Small-town Pennsylvania never looked so somber, which is one of the elements that makes Scott Cooper’s second film Out of the Furnace so interesting. Within the harrowing dinginess of Braddock, PA is immense beauty. One of the key aspects of storytelling is putting your characters in a situation or environment where they struggle; co-writers Cooper and Brad Ingelsby manage to do both, which is both an advantage and detriment to the film.
After reading this article about Braddock’s declining steel industry and the efforts given to rebuild it by Mayor John Fetterman, Cooper was inspired to set his next film in that very town. As the picture begins you see Midnight Meat Train playing on a drive-in movie screen, our antagonist Harlan DeGroat (Woody Harrelson) opens his car door to vomit on the ground because of a hamburger he had eaten. The scene leads to him abusing his date and then kicking the snot out of a guy who makes an attempt to stop the situation. There is no other purpose to the scene other than to show us how bad of a guy Harlan is. You see him throwing his fist into this man’s face repeatedly, only to give you the impression that the tone may become lighter. It does not.
We cut to black and the beautiful “Release” by Pearl Jam plays (it could not have been a better song choice) as the title card comes up and we get to see what this small-town is like; there is not much to it, but that is what makes it so interesting. Cinematographer Masanobu Takayanagi perfectly captures this gorgeous, poignant environment filled with blue-collard workers and lost souls. Within the decrepit houses and hills of Braddock is history. Years of work has gone into the town’s function and Takayanagi manages to show that with his images. Russell Baze (Christian Bale) works at the steel mill, lives with his girlfriend Lena (Zoe Saldana), and tries to take care of his dying father. There really is not much to his character at first, but when his brother, Rodney (Casey Affleck), gets involved things begin to fall apart.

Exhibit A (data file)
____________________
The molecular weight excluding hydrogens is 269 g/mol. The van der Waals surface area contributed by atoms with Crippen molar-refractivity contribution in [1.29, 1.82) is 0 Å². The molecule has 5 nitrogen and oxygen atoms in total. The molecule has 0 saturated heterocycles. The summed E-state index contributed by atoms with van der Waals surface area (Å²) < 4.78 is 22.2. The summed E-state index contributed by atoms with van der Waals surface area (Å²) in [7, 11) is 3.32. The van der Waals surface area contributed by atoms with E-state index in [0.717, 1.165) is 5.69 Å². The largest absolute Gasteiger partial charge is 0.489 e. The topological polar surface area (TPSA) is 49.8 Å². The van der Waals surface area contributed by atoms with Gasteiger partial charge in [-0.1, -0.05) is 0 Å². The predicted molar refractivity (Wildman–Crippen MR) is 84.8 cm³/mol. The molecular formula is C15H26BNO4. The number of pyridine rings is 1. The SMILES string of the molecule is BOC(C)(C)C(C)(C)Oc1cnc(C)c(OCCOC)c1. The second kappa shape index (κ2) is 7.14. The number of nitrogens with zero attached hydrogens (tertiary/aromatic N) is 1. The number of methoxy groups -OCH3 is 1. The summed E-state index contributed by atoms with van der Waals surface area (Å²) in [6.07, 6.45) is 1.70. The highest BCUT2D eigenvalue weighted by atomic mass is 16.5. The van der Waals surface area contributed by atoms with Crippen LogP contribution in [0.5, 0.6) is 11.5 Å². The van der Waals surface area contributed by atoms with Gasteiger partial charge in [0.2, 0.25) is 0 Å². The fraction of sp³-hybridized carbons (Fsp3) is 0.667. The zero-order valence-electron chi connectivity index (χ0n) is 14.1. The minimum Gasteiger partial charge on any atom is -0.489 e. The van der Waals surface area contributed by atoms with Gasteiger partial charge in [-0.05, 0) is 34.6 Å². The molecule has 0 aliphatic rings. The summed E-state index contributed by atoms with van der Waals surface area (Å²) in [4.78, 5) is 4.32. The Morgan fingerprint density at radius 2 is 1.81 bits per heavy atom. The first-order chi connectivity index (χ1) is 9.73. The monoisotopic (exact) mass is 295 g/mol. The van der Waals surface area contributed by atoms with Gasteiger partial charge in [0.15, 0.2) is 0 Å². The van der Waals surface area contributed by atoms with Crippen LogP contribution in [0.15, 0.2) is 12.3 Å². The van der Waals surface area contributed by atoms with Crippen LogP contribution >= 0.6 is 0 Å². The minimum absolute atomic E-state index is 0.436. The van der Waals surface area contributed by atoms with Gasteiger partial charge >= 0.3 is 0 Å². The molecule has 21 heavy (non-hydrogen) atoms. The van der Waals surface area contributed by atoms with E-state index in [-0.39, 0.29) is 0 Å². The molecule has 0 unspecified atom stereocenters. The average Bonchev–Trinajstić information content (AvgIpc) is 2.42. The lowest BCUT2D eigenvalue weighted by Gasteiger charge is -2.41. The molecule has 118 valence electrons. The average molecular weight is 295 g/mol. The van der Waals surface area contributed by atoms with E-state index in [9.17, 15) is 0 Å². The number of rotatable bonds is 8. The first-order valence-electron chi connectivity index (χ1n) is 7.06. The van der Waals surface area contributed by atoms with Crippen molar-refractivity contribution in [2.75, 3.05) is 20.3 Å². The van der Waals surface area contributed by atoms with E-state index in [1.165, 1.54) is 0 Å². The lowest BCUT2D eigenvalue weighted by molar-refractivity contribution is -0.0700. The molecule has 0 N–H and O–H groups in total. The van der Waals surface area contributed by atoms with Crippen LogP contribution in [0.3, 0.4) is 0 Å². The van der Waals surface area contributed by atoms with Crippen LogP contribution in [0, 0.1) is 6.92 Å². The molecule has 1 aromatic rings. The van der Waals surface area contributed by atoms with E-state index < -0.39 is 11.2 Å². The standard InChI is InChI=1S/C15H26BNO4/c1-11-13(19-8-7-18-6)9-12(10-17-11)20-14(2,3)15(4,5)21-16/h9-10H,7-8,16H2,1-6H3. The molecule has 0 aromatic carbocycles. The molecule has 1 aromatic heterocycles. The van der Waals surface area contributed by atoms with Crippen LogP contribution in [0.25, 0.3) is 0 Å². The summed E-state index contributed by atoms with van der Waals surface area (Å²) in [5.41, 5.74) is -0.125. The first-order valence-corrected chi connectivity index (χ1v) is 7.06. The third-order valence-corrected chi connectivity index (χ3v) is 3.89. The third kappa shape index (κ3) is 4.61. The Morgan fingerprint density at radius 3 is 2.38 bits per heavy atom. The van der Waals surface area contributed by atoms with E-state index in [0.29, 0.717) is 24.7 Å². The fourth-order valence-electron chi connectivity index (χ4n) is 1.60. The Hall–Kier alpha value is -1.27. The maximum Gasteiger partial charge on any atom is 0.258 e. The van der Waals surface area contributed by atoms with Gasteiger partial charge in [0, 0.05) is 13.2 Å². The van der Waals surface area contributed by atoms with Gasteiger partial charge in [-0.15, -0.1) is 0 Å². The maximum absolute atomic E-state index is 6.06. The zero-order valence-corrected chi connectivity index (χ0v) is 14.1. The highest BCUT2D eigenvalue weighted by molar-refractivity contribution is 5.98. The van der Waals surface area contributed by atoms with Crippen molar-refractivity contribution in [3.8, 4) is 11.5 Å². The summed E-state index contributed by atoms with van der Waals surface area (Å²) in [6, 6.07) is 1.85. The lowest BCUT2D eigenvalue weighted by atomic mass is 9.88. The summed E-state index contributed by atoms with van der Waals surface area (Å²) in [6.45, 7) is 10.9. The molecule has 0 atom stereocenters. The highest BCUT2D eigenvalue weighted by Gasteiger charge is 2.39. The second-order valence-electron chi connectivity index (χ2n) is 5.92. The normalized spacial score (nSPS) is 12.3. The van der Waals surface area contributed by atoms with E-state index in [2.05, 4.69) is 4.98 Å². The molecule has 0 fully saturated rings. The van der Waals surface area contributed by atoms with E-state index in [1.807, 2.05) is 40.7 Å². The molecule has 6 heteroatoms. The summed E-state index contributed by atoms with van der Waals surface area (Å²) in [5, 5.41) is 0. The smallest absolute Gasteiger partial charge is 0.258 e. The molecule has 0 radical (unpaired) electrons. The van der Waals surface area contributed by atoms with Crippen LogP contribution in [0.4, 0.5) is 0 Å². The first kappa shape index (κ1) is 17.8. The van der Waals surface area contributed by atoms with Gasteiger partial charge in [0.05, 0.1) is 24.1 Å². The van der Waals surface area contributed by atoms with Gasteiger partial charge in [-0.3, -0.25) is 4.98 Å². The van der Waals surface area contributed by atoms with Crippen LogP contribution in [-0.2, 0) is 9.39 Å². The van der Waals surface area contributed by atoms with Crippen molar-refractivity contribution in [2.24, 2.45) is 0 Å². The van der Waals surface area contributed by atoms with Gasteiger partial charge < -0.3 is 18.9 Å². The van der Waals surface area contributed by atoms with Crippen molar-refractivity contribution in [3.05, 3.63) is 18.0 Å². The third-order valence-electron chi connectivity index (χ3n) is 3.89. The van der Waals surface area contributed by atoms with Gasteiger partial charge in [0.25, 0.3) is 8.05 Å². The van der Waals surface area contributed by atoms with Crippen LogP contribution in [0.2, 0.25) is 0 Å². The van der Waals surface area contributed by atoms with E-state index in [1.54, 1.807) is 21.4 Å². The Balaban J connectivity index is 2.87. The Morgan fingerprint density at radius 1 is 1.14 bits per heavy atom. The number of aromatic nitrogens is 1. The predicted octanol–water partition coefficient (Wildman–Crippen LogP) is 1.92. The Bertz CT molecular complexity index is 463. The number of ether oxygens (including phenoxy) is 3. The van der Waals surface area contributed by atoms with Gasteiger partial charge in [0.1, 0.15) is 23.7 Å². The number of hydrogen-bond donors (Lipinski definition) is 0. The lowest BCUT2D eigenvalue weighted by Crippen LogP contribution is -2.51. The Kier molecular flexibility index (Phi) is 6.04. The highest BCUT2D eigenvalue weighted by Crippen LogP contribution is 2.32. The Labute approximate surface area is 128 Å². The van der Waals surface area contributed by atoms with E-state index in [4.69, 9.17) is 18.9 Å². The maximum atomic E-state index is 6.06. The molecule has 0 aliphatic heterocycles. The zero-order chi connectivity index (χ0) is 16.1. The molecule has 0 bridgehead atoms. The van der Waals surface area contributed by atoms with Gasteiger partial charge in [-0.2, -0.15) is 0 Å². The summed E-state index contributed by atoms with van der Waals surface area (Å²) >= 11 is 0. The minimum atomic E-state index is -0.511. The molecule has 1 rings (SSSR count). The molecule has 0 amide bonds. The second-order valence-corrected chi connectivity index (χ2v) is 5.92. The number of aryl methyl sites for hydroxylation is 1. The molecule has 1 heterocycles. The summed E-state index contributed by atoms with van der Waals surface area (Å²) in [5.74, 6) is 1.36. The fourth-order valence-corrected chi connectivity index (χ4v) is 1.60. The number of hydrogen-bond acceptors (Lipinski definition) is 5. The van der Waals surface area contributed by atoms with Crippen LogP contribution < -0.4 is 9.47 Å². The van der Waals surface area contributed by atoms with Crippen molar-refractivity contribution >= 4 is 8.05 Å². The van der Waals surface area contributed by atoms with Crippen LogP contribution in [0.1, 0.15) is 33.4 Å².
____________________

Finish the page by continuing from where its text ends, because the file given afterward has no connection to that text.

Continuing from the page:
Rodney is an Army veteran about to be stop-lossed for the fourth time in Iraq, but when he returns there is no work and it does not help that he is stubborn about working at the mill with his brother. So Rodney turns to bare-knuckle brawling for bar owner John Petty instead. Eventually when Rodney can not afford to pay Petty for his debt, Russell does out of brotherly love, nothing else. He has a drink, pays Petty, and drives home only to hit a car and kill its driver and child in the back seat. Russell is sent to jail (where we do not really know how much time has passed), but Rodney is there to bring him the news of his father’s death, and of course Lena leaves him.
Even once Russell gets out, his sorrowfulness never ceases, but he tries. Visiting his father’s grave, repainting his house, and even spying on Lena as she teaches her class, are all ways he tries to cope, but in such a small town you get a sense of how difficult it is to “move on.” This is about the moment when the film will divide people, because it becomes almost two separate films with different tones that have a connection. The first is an art house with Russell trying to deal with losing everything he had, including the steel mill that will be shutting down because of the market crash in 2008. The second is Rodney’s downfall as a War veteran who has seen things he can not un-see, and is left with nothing but to fight for his life when he forces Petty to call up Harlan and schedule a match with one of his fighters. Depending on subjectivity, you may like where it goes or hate it. I loved it.